4. Your model is fantastic. I like the modifications that you made. The doors came out really well and your hatch with the ladder going below deck adds a sense of realism. The knees on the grating of the bowsprit deck is also a good touch. I always learn stuff while following your log. Good work!
  5. Augie, I agree with your comments on the gun tackle that you made in your log. I tried rigging the cannons with more tackle but it looked horrible on this scale. The blocks are too big and the rope too thick in the scale I'm working on. That is why I will shamelessly copy your way of attaching the breeching ropes and leave the other gun tackle in this build.
  6. Thanks Augie, much appreciated! I blackened and finished it off with a coat of varnish. I experimented with some black spray paint, but the results did not have the "natural look" that I was hoping for. I don't think I have the patience to spray paint small stuff like eyebolts and rings either.
  7. Superb, absolutely superb! The quality of your deck fittings are amazing. I think I'm going to copy the way you arranged the breeching ropes of your cannons. It looks a lot neater than having the excess rope lying on the deck next to the cannons. Is this the way it was actually done?
  8. Hi Vivian I think your original planking looks quite natural and is already a job done well. It is certainly a brave move to redo some of the planking. I hope it goes well! I'll be following your progress closely.
  9. Thanks Augie & Vivian. Certain things you just can't hide with the "wall side" Whatever model I build next, I will make sure it is a model of an actual vessel for which I can find some proper scaled plans. In the end I did have some time to finish a couple of things over the holiday season. I finally assembled all the cannons. My SF II as she stands in the shipyard today. I started exactly 3 years ago. None of the mast pieces are glued yet. I first have to figure out how to glue all the sections of a mast so that they are perfectly aligned (not that hard I guess) and then how to step & glue the masts so that they are perfectly aligned from stem to stern and at the correct rakes. I will probably take a detour and build Frank Mastini's jig for this purpose, unless I can find an easier way (perhaps a jig that uses cheap laser pointers or something) I also finished all the yards. I've actually been busy with yard making since late October. I ignored the plans that came with the kit and decided to base (loosely) my mast and yard dimensions on the information given by Anderson in "The rigging of ships in the days of the spritsail". I believe it makes the whole model look more in proportion. I struggled most with the "arc of a circle" tapering of the yards. It's quite difficult getting the taper even on both sides of the yard (as all the failed attempts lying in front shows!)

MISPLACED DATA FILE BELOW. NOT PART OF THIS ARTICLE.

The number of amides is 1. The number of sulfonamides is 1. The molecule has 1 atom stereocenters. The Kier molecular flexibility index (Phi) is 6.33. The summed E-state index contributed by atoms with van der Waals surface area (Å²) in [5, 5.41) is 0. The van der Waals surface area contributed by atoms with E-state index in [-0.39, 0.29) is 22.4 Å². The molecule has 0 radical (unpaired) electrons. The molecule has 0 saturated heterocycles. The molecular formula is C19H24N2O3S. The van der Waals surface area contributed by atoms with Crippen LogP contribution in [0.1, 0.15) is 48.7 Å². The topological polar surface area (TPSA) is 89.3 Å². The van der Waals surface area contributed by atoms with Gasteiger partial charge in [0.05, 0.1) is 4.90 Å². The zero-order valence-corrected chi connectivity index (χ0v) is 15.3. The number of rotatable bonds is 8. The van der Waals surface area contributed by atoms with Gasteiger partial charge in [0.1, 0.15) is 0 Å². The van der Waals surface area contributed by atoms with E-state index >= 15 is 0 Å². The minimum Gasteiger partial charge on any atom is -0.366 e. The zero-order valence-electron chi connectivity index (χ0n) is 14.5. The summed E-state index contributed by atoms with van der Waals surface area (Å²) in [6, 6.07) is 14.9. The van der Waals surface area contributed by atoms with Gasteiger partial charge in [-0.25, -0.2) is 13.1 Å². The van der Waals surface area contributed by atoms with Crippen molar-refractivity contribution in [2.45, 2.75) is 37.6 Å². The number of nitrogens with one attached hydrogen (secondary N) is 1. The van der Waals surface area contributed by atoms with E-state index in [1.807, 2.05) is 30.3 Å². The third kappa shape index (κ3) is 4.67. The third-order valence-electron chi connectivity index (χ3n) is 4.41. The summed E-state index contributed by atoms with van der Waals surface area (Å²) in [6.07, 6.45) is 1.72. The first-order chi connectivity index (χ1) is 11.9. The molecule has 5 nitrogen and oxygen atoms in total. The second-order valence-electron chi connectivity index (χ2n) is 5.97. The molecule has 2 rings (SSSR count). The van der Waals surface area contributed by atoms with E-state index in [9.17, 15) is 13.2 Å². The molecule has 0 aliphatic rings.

10. When I made the ship's boat a year ago I used the size of the metal boat that came with the kit as a reference. I never thought to check if it is appropriate or not. My scratch build was marginally bigger in the end, and to make matters worse I fixed the boat's rudder to its hull (the kit plans show the boat's rudder stored inside the boat). Although my boat fits on the deck, it looks out of proportion. With the rudder fixed to the hull the boat simply takes up too much space on the deck - leaving almost no space for the pin racks in front of main mast. My first thought was to remove the rudder, but even then the boat would still look out of proportion to me. I knew it would bug me every time I looked at the model and I would never be satisfied unless I started over. So instead of making masts and yards this holiday season, I worked on a new boat. The new boat is about 15% smaller than the previous version. I still need to install the thwarts, knees and oar locks, paint the hull outside and add the rubbing strakes. At the speed I'm going that will probably take another month
  11. We all get that feeling at some point. I think if you have the right wood to work with things will be a lot easier. Give Country Woods a try. It's in the street behind Adendorff. They will do a lot of the hard work for you by planing planks to the right thickness - all you need to do is rip it up in strips.
  12. Amazing how one can get side-tracked during a build. After completing the first cannon I wanted to measure the length of breeching rope needed. This made me wonder if any of the bulwark-end eye-bolts will interfere with the pin racks. While fiddling with the position of the pin racks I started wondering if all the running rigging will actually run clear of my tops – since I planned to scratch build mine. So instead of just cutting a piece of rope I ended up making the whole fore mast, top and caps. Making the top I took more than one attempt to finish the first cap. Lesson learnt – first drill all the holes and then shape the cap. Else, keep some Band-Aids ready. Fore mast with everything dry-fitted. I can see that one would need to be very careful that nothing ends up crooked when you glue it all together. I finished some more deck fittings and the stern gallery some time ago.